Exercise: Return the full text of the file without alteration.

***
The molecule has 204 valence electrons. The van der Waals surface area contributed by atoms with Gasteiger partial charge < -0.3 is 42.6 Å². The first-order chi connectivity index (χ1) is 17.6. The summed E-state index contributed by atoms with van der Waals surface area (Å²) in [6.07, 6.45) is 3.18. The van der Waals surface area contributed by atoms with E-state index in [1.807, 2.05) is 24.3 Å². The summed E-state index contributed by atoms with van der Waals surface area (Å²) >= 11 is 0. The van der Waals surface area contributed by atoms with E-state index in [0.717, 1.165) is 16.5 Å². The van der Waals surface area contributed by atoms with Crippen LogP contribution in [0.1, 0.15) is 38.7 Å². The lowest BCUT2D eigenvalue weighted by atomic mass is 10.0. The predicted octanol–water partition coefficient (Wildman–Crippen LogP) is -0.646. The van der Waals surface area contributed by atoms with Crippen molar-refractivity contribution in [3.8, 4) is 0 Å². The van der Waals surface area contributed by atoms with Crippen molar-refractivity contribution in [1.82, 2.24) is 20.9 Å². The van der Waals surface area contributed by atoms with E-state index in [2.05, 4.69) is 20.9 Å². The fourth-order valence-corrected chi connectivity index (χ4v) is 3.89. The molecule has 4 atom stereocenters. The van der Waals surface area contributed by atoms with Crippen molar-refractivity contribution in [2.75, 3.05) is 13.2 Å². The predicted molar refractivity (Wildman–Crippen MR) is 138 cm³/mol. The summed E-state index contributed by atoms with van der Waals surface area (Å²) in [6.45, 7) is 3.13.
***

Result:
The molecule has 204 valence electrons. The van der Waals surface area contributed by atoms with Gasteiger partial charge < -0.3 is 42.6 Å². The first-order chi connectivity index (χ1) is 17.6. The summed E-state index contributed by atoms with van der Waals surface area (Å²) in [6.07, 6.45) is 3.18. The van der Waals surface area contributed by atoms with E-state index in [1.807, 2.05) is 24.3 Å². The summed E-state index contributed by atoms with van der Waals surface area (Å²) >= 11 is 0. The van der Waals surface area contributed by atoms with E-state index in [0.717, 1.165) is 16.5 Å². The van der Waals surface area contributed by atoms with Crippen LogP contribution in [0.1, 0.15) is 38.7 Å². The lowest BCUT2D eigenvalue weighted by atomic mass is 10.0. The predicted octanol–water partition coefficient (Wildman–Crippen LogP) is -0.646. The van der Waals surface area contributed by atoms with Crippen molar-refractivity contribution in [3.8, 4) is 0 Å². The van der Waals surface area contributed by atoms with Crippen molar-refractivity contribution in [1.82, 2.24) is 20.9 Å². The van der Waals surface area contributed by atoms with E-state index in [2.05, 4.69) is 20.9 Å². The fourth-order valence-corrected chi connectivity index (χ4v) is 3.89. The molecule has 4 atom stereocenters. The van der Waals surface area contributed by atoms with Crippen molar-refractivity contribution in [2.75, 3.05) is 13.2 Å². The predicted molar refractivity (Wildman–Crippen MR) is 138 cm³/mol. The summed E-state index contributed by atoms with van der Waals surface area (Å²) in [6.45, 7) is 3.13.